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5-Animals: Protein-rich milk from GE cows could speed dairyprocessing



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                                  PART I
-------------------------------- GENET-news --------------------------------

TITLE:  Clones to cut cheese costs?
        Protein-rich milk from modified cows could speed dairy processing
SOURCE: Nature, UK, by Hannah Hoag
        http://www.nature.com/nsu/030120/030120-15.html
DATE:   Jan 27, 2003

------------------ archive: http://www.gene.ch/genet.html ------------------


Clones to cut cheese costs?
Protein-rich milk from modified cows could speed dairy processing. 27
January 2003

Protein-rich milk from cloned, genetically modified cows could cut
cheese- making costs. Dairy manufacturers would need less milk to make
cheddar firm and ice cream creamy.

Two years old and living in New Zealand, the clones produce about 13
percent more milk protein than normal cows. They carry extra copies of
the genes for two types of the protein casein, key for cheese and yoghurt
manufacture1.

"The proteins are important. They allow milk to have a high protein
content, but to remain watery," says study leader Götz Laible of New
Zealand biotech company AgResearch. His team must now find out whether
the increase improves milk's calcium content or its ability to coagulate
before they seek approval to sell the clones to dairy farmers.

Most scientists believe that milk from cloned cows is no different to
normal milk. But they are less certain about the safety of milk from
genetically modified cows.

It depends on which gene has been added to the cow's DNA, says animal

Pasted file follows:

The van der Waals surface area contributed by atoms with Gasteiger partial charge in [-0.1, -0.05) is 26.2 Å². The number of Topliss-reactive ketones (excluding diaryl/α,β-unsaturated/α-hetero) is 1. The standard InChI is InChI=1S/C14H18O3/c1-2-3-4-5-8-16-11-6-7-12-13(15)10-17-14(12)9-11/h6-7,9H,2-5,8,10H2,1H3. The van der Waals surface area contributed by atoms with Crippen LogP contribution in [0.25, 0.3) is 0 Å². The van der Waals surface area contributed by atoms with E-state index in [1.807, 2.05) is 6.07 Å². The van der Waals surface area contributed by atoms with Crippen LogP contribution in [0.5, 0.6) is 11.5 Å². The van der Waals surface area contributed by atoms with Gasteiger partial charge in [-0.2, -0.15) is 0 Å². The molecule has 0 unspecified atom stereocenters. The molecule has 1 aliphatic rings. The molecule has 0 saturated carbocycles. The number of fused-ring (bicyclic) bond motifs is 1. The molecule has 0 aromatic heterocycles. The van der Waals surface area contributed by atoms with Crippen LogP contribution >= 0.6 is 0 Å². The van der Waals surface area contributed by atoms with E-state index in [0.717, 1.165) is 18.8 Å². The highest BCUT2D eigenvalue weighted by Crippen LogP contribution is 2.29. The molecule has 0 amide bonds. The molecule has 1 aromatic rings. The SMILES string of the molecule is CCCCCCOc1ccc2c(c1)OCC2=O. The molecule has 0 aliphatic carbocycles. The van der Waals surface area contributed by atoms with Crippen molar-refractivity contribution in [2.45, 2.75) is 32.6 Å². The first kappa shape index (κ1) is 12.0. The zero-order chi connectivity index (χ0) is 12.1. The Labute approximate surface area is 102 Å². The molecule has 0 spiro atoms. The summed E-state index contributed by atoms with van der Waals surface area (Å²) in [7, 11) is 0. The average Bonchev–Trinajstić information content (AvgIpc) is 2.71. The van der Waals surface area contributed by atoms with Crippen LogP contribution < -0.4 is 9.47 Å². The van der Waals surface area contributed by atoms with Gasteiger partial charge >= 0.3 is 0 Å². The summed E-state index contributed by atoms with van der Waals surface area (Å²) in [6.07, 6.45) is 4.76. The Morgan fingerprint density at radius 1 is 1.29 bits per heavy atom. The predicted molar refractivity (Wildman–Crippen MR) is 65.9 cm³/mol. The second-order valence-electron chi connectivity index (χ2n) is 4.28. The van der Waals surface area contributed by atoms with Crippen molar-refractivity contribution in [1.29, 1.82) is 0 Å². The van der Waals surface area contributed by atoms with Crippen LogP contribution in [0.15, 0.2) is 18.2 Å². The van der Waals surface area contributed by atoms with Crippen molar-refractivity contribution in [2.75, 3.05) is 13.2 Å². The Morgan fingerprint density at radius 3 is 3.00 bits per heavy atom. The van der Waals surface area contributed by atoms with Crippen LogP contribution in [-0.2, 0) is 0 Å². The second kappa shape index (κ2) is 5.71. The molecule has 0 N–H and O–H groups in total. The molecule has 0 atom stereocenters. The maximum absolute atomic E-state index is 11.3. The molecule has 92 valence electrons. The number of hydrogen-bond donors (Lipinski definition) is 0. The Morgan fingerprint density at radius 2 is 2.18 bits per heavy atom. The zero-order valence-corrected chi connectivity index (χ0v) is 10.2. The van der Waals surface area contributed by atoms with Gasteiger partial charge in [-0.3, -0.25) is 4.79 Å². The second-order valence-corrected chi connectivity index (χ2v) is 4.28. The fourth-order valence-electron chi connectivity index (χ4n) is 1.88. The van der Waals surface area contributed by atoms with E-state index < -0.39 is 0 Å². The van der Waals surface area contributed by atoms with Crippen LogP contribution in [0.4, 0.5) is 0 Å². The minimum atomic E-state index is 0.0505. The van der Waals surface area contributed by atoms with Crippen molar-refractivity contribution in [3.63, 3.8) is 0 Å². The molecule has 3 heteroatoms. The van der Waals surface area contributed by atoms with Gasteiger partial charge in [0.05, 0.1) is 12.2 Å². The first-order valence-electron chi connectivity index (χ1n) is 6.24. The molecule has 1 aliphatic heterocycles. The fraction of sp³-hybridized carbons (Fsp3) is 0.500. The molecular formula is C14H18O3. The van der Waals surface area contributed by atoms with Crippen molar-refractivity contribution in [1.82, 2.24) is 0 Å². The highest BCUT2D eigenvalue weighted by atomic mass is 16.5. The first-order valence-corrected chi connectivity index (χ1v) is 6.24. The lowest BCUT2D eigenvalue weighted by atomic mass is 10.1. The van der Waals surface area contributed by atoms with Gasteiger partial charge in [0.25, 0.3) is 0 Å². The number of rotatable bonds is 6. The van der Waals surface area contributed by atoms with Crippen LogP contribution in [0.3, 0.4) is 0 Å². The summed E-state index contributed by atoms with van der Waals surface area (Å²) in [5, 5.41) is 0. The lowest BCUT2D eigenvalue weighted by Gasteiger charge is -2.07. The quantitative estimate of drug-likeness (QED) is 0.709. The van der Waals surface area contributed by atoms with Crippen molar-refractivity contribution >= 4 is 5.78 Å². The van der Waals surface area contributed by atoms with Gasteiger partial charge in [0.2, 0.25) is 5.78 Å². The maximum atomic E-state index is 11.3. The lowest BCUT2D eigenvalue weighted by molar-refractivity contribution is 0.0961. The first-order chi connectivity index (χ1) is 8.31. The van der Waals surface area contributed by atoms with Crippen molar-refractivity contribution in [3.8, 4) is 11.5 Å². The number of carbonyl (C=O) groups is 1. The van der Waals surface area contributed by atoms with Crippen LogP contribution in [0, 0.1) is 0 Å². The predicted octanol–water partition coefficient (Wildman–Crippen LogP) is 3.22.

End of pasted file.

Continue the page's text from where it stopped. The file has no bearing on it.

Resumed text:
reproduction specialist Will Eyestone of Virginia Polytechnic Institute
and University in Blacksburg. For instance, some cows are altered to
produce pharmaceutical products. A drug could pose a health risk if it
seeps into the milk.

Laible's cows might be less worrisome - they don't produce foreign
proteins, just more of natural ones. "You're upping the nutrient value,"
says Roberts. "This is unlikely to be a problem." But further testing
will have to confirm the milk's safety, he adds.

"A lot of cloned milk is being poured down the drain," says Michael
Roberts, an animal biotechnologist at the University of Missouri-
Columbia. Food products from transgenic and cloned animals, and their
progeny, are not legally available in many parts of the world.

The US Food and Drug Administration has yet to issue its guidelines on
the matter. Until then, companies producing cloned cows have volunteered
not to sell their milk.

Laible created the high-output cows by inserting casein genes into the
DNA of a cell taken from the 60-day old fetus of a female dairy cow. The
researchers then transferred the nucleus into unfertilized cow eggs. Of
the 126 modified embryos, 11 cows survived until after weaning.

References

Brophy, B. et al. Cloned transgenic cattle produce milk with higher
levels of (b)-casein and (k)-casein. Nature Biotechnology, published
online, doi:10.1038/nbt783 (2003).



                                  PART II